Friday morning we left bright and early for Tivoli. First we visited Hadrian’s villa. This is the size of a small city and it is just incredible to see the luxury which existed at this time. By this time we were experts at climbing over ruins. Two of the boys disappeared underground in the sewer system only to pop up in front of us while we were studying the mosaics in the sun room. The guide was a little perturbed but the boys had a wonderful time. This trip also gave us an opportunity to see some Italian countryside. As our buses climbed up the mountain to the fountains of Tivoli we had vistas which stretched out as far as Rome. The fountains themselves were glorious. There is an enormous garden which is full of every type of flower imaginable. In places there are long walks stretching out lined with fountains on either side of them with one enormous one at the end. You have probably read about the organ fountain which is also there.

Our bus took us a little farther along the road to a viewpoint where we could see two enormous waterfalls tumbling down the mountain side into a valley with vineyards on the hills and pastures in the bottom. There was a tiny little church perched on the top of the hill with a narrow little path leading up to it. We ate our lunch while perched on the wall overlooking all this. The tour continued in the afternoon to some more ancient temples and villas but I returned on an early bus with some others who were feeling the effects of the Roman hikes, to have a two hour sleep. I woke up just in time to dash out with Gail and Pat to throw another coin in the fountain and eat a doughnut in front of it before dinner. We were planning a birthday party for one of the boys so had to get back early. That was my 4th coin in the fountain – for an extra strong wish to return to Rome again. After dinner we just had time to pack and take a bus to the station. You never saw a tireder more loaded down group in your life. No one wanted to come back to Tours. Most of us spent the two nights and a day on the train trying to recuperate – without much success. Some of the kids had their guitars along so there was more singing than sleeping.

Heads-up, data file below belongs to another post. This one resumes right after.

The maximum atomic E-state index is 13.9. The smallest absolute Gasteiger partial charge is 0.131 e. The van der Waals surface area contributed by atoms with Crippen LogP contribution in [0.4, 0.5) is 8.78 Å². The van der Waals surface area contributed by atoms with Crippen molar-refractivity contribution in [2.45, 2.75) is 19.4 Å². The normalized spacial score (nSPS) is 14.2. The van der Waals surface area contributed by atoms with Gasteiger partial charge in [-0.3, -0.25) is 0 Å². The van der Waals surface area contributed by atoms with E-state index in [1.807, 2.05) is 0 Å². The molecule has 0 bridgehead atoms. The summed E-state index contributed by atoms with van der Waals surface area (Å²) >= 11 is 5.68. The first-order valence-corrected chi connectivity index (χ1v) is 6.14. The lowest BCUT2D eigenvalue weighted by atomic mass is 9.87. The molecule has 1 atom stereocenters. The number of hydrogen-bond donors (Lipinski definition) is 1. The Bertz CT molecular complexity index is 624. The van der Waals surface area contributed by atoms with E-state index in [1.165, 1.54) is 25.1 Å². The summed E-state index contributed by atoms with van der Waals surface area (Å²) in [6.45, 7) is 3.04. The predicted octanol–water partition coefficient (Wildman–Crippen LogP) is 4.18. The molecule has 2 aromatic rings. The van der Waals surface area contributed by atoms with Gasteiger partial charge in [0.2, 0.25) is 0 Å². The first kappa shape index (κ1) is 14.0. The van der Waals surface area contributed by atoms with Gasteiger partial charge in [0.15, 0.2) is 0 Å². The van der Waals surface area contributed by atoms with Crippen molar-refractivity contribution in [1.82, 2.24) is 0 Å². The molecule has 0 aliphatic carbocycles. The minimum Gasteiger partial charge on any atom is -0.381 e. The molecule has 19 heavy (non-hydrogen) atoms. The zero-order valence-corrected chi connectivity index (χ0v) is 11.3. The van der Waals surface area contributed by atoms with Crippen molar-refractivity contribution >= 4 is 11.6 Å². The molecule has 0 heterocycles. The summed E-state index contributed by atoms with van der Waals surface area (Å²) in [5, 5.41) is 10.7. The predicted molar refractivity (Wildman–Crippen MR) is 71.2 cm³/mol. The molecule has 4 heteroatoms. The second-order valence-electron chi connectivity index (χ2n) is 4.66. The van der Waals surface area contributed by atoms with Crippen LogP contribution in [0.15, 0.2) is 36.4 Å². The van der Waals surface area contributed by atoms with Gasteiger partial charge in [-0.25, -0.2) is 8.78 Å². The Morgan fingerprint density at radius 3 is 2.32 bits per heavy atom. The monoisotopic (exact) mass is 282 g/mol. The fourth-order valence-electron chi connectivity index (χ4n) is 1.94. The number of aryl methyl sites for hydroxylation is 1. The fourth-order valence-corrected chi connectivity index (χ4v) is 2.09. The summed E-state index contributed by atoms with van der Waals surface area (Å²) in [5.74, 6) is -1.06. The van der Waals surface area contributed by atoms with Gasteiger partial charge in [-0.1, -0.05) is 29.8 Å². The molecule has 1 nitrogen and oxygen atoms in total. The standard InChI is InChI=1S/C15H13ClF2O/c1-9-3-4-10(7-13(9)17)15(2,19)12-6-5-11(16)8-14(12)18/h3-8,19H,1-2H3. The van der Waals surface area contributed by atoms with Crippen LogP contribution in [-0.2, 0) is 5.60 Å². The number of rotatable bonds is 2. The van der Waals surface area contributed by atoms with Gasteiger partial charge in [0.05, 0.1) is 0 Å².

We reached Tours at 2:30am this morning (Sunday). We didn’t get to bed until 4:30 though. I was really glad to see it!! Suzanne invited Gail and I to her place for lunch. It was just wonderful. We are starting to feel that we can be at home in her home. In France, this is really something. As usual they sent us away from their place just loaded down with food. She is just a darling girl.

All my Xmas cards will be late because I ordered some and they still haven’t arrived. This really makes me sad. Please tell everyone to hold on, they’ll come one of these days. Don’t expect to hear too much from me between now and the 15th as we are having our exams. I really don’t know how I”m going to do – they could be bad news. But I think the education I’ve received outside of the classroom will make up for some bad grades (I hope). The competition here is rough as most of the kids are outstanding Stanford students. The more I talk about it the more scared I get. Guess I’d better get to work.

Wish me luck with my finals. I need it!!